The cause of the rift? Truman ordered a presidential level report in 1947 reviewing civil rights across the board, called “To Secure These Rights,” which aimed at reforms in voting and employment, among other things. As for desegregating the military, that process had began in 1945, when Truman’s secretary of war undertook a review of racial policies in the United States Army, Navy and Marines.

Here are the events that led up to Truman’s desegregation order:

1 October 1945 Secretary of War Robert P. Patterson ordered the U.S. Army to review its racial policies. Consequently, General George C. Marshall established a board headed by Lieutenant General Alvan C. Gillem, Jr., to study the situation and prepare a directive on the use of African Americans in the postwar Army.

17 November 1945 The Gillem Board finished its study of the Army’s racial policies and sent its report to the Chief of Staff. Although it came close to recommending that the Army integrate its forces, the Gillem Board members ultimately decided not to do so because integration “would have been a radical step, out of keeping with the climate of opinion in the country and in the Army itself.” Instead the board provided 18 specific recommendations based on the principles that African Americans had “a constitutional right to fight” and the Army had “to make the most effective use of every soldier.” Although the Gillem Board advised Army leaders to provide more opportunities for qualified blacks based on individual merit, it sidestepped the fundamental problem of segregation and only committed the Army to limited reforms.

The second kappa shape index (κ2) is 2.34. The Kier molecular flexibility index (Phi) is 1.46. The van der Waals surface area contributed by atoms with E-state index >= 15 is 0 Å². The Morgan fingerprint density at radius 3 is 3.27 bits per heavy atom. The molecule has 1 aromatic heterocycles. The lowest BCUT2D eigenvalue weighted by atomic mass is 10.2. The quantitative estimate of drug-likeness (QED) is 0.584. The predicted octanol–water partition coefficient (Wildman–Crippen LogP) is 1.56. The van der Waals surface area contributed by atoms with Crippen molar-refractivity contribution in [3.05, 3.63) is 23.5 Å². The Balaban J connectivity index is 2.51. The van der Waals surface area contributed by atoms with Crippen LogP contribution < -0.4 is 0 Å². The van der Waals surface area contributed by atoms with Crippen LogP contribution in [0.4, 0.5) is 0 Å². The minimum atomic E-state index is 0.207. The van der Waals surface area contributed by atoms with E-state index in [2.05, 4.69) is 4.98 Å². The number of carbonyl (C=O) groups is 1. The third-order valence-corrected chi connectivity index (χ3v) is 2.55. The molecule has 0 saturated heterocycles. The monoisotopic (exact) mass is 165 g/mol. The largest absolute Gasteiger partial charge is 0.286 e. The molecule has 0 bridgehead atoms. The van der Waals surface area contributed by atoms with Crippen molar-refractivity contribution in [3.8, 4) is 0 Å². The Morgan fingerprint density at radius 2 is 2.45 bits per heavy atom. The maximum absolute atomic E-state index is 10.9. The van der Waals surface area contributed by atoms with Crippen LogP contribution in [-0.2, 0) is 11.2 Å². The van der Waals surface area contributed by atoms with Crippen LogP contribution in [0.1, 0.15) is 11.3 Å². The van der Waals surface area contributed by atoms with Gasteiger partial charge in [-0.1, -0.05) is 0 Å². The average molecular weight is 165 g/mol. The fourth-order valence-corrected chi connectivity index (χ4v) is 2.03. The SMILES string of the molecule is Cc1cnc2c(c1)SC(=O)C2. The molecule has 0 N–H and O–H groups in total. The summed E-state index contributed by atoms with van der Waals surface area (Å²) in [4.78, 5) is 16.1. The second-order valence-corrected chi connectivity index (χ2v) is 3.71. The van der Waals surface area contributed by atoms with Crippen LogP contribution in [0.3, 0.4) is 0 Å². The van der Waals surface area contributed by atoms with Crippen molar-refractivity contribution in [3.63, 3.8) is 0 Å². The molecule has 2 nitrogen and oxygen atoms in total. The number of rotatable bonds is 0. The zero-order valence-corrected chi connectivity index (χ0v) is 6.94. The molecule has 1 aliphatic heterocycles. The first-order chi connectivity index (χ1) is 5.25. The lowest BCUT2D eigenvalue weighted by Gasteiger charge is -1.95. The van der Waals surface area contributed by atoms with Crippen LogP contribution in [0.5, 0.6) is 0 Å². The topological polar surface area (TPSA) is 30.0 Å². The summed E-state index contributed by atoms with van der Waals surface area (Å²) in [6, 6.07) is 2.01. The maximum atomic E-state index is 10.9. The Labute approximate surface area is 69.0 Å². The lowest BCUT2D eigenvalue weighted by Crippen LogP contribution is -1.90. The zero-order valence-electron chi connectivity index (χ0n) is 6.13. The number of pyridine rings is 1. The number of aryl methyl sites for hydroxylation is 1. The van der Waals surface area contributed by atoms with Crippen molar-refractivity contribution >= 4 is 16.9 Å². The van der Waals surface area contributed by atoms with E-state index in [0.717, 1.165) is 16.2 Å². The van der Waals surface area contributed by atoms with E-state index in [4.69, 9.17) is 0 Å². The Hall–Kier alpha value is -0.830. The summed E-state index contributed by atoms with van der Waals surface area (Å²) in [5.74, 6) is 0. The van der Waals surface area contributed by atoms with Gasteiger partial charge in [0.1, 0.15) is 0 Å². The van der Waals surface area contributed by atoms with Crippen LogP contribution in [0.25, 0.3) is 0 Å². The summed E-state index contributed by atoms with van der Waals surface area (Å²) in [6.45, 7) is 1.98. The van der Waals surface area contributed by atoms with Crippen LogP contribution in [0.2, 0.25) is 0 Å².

1945-46 During the immediate postwar period, the U.S. Armed Forces began developing new racial policies. The need to make the most effective use of all available manpower, demands by civil rights groups, and higher black reenlistment rates were major factors affecting the new policies.

1945-50 The Marine Corps’ postwar attempt to adhere to a policy of rigid racial segregation remained in effect until the Korean War. It ultimately established a numerical quota of 1500 blacks, most of whom the Corps tried to assign to the nonwhite Steward’s Branch. Few recruits signed up for such duty, while those men already in that branch constantly sought transfers to general duty. Not only did this continual pressure cause problems for the USMC, but the unwillingness of most U.S. communities to accept “a large segregated group of black marines…was infinitely more difficult.”

In short, the military after World War II was facing a problem of blacks who fought in the war wanting to re-enlist, but in most cases, the military didn’t want them, except as Navy stewards or other menial tasks. The tension between the soldiers’ demands, and increasing agitation from civil rights leaders like A. Philip Randolph, plus the basic manpower needs of the military, forced the military itself — not the president — to look at the policy. Truman didn’t even become directly involved in the issue until September of 1946, when several instances of racially-motivated violence against black veterans caused his government to take an aggressive stance on civil rights across the board, with the military included in the mix. Which brings us to 1947: